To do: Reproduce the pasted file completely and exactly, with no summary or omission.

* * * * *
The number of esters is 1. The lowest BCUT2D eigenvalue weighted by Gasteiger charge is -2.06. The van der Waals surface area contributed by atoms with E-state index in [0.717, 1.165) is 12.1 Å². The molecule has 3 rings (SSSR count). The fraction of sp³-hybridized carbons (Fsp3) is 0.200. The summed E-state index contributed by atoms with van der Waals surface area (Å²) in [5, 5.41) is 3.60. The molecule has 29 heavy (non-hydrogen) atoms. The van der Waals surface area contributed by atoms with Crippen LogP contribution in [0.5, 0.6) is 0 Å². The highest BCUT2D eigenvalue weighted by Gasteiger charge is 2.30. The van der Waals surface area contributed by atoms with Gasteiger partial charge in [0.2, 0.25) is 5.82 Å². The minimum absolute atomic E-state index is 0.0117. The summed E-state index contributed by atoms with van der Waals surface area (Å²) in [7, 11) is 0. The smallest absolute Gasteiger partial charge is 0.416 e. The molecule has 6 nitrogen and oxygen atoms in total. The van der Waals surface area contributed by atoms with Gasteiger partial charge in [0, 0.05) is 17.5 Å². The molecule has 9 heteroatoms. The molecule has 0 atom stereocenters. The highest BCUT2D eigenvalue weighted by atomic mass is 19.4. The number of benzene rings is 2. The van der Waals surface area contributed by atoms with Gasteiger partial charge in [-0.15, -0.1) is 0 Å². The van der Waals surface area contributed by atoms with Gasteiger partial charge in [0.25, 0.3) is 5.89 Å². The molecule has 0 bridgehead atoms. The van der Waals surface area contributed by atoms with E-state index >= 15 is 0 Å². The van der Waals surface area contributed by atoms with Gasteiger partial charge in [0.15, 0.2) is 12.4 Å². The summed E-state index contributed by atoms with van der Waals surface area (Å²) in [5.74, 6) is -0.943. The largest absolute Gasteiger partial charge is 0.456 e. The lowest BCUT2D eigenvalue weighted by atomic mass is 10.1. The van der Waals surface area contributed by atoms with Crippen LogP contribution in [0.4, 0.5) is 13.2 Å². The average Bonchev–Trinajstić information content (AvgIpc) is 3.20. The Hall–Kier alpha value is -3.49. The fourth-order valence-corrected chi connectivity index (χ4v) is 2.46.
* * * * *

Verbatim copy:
The number of esters is 1. The lowest BCUT2D eigenvalue weighted by Gasteiger charge is -2.06. The van der Waals surface area contributed by atoms with E-state index in [0.717, 1.165) is 12.1 Å². The molecule has 3 rings (SSSR count). The fraction of sp³-hybridized carbons (Fsp3) is 0.200. The summed E-state index contributed by atoms with van der Waals surface area (Å²) in [5, 5.41) is 3.60. The molecule has 29 heavy (non-hydrogen) atoms. The van der Waals surface area contributed by atoms with Crippen LogP contribution in [0.5, 0.6) is 0 Å². The highest BCUT2D eigenvalue weighted by Gasteiger charge is 2.30. The van der Waals surface area contributed by atoms with Gasteiger partial charge in [0.2, 0.25) is 5.82 Å². The minimum absolute atomic E-state index is 0.0117. The summed E-state index contributed by atoms with van der Waals surface area (Å²) in [7, 11) is 0. The smallest absolute Gasteiger partial charge is 0.416 e. The molecule has 6 nitrogen and oxygen atoms in total. The van der Waals surface area contributed by atoms with Gasteiger partial charge in [0, 0.05) is 17.5 Å². The molecule has 9 heteroatoms. The molecule has 0 atom stereocenters. The highest BCUT2D eigenvalue weighted by atomic mass is 19.4. The number of benzene rings is 2. The van der Waals surface area contributed by atoms with Gasteiger partial charge in [-0.15, -0.1) is 0 Å². The van der Waals surface area contributed by atoms with Gasteiger partial charge in [0.25, 0.3) is 5.89 Å². The molecule has 0 bridgehead atoms. The van der Waals surface area contributed by atoms with E-state index >= 15 is 0 Å². The van der Waals surface area contributed by atoms with Gasteiger partial charge in [0.15, 0.2) is 12.4 Å². The summed E-state index contributed by atoms with van der Waals surface area (Å²) in [5.74, 6) is -0.943. The largest absolute Gasteiger partial charge is 0.456 e. The lowest BCUT2D eigenvalue weighted by atomic mass is 10.1. The van der Waals surface area contributed by atoms with Crippen LogP contribution in [0.4, 0.5) is 13.2 Å². The average Bonchev–Trinajstić information content (AvgIpc) is 3.20. The Hall–Kier alpha value is -3.49. The fourth-order valence-corrected chi connectivity index (χ4v) is 2.46.